No-one who worked on that exhibition with Victor could fail to be moved. It was one of the most memorable experiences I have ever had, working with a truly visionary artist. We all felt an acute sense of loss long after he had returned to Argentina. In the words of the artist Sergio de Camargo:
“Artist, humanist and friend, we thank him for his rigorous, audacious, wise and lucid adventure.”
Grippo, A Retrospective 1971–2001 Malba, Beunos Aires, 2004 ISBN 9872144516
Elizabeth A. Macgregor, Catherine de Zegher (eds.) Victor Grippo Ikon Gallery, 1995 ISBN 0907594484
Ines Katzenstein, Listen, Here, Now! Argentine Art in the 1960s MoMA, New York (2004) ISBN 0870703668
Edward Sullivan (ed.), Latin American Art in the Twentieth Century, Phaidon Press, 1996 ISBN 0714839809
David Elliott (ed.) Art from Argentina 1920 –1994 Museum of Modern Art, Oxford, 1994 ISBN 0905836871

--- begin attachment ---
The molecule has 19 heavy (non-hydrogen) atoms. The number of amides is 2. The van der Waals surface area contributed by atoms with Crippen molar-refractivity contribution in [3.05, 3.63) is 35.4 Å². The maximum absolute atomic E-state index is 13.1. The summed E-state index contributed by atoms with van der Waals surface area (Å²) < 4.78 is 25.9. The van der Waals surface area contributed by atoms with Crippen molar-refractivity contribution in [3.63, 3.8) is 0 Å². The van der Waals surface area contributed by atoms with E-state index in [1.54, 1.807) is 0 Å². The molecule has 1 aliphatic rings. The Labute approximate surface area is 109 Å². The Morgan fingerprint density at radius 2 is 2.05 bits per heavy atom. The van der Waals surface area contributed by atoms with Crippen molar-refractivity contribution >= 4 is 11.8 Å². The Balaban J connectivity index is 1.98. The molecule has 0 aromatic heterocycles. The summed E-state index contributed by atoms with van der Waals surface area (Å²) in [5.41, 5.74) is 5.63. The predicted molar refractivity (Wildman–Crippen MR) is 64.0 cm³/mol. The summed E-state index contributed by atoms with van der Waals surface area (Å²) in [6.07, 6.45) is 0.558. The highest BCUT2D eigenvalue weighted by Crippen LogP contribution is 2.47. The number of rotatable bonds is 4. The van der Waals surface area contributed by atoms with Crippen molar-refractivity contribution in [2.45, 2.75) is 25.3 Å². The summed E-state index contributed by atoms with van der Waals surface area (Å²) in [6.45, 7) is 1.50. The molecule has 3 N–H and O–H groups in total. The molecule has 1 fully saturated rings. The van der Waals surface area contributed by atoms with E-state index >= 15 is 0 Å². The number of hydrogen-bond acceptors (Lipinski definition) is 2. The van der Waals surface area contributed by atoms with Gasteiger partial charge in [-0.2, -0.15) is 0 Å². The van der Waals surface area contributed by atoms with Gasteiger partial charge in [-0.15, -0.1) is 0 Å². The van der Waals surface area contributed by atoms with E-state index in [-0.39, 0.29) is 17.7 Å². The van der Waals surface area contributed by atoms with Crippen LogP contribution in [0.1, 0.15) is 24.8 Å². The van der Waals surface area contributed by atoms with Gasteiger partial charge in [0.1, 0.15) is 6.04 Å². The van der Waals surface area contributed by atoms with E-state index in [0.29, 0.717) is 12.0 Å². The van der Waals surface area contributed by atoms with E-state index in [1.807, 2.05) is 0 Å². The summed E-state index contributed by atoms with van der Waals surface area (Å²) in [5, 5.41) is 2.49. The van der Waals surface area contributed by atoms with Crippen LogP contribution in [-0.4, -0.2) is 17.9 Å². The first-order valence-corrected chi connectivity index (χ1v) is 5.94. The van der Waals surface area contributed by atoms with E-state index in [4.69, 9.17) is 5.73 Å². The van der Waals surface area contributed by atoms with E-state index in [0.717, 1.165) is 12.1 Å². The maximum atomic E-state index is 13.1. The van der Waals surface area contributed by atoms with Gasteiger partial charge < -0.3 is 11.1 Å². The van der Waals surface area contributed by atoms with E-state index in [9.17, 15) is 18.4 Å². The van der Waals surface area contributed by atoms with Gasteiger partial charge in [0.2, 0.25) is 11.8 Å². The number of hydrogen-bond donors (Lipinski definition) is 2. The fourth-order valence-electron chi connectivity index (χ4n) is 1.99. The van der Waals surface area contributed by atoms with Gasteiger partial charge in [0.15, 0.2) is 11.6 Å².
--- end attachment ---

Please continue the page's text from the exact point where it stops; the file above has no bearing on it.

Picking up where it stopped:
Guy Brett, Transcontinental, An Investigation of Reality: Nine Latin American Artists Verso Books, 1990 ISBN 0860915115
Jorge Glusborg, Art in Argentina Giancarlo Politi Editore, Milan, 1986
‘ When mankind constructed his first tool, he simultaneously created the first useful object and the first work of art.’ Victor Grippo
Victor Grippo was born in Junín, a province of Buenos Aires, in 1936.
Originally trained as a chemist, he began to paint and make engravings in the 1950s and conducted his first experiments in three- dimensions the following decade. Grippo’s sculptures and installations from that period onwards are characterised by a fascination with the alchemical power of everyday materials and the transformation and regeneration of matter inherent in nature.